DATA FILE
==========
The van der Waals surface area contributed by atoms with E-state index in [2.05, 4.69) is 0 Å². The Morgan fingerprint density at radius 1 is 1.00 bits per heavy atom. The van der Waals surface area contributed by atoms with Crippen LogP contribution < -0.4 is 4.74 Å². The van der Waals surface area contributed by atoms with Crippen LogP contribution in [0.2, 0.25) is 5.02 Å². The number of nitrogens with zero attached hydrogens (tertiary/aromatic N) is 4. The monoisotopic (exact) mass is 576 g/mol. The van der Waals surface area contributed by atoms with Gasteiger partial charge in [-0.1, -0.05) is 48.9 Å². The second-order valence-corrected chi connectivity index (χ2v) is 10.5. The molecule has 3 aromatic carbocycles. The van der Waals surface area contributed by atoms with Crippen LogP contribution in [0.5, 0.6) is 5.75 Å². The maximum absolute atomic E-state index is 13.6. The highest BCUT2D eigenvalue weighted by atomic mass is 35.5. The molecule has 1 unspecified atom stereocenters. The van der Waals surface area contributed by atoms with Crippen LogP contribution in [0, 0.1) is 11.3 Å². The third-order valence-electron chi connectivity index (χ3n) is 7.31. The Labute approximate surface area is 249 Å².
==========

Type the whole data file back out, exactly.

The van der Waals surface area contributed by atoms with E-state index in [2.05, 4.69) is 0 Å². The Morgan fingerprint density at radius 1 is 1.00 bits per heavy atom. The van der Waals surface area contributed by atoms with Crippen LogP contribution < -0.4 is 4.74 Å². The van der Waals surface area contributed by atoms with Crippen LogP contribution in [0.2, 0.25) is 5.02 Å². The number of nitrogens with zero attached hydrogens (tertiary/aromatic N) is 4. The monoisotopic (exact) mass is 576 g/mol. The van der Waals surface area contributed by atoms with Gasteiger partial charge in [-0.1, -0.05) is 48.9 Å². The second-order valence-corrected chi connectivity index (χ2v) is 10.5. The molecule has 3 aromatic carbocycles. The van der Waals surface area contributed by atoms with Crippen LogP contribution in [0.5, 0.6) is 5.75 Å². The maximum absolute atomic E-state index is 13.6. The highest BCUT2D eigenvalue weighted by atomic mass is 35.5. The molecule has 1 unspecified atom stereocenters. The van der Waals surface area contributed by atoms with Crippen LogP contribution in [0, 0.1) is 11.3 Å². The third-order valence-electron chi connectivity index (χ3n) is 7.31. The Labute approximate surface area is 249 Å².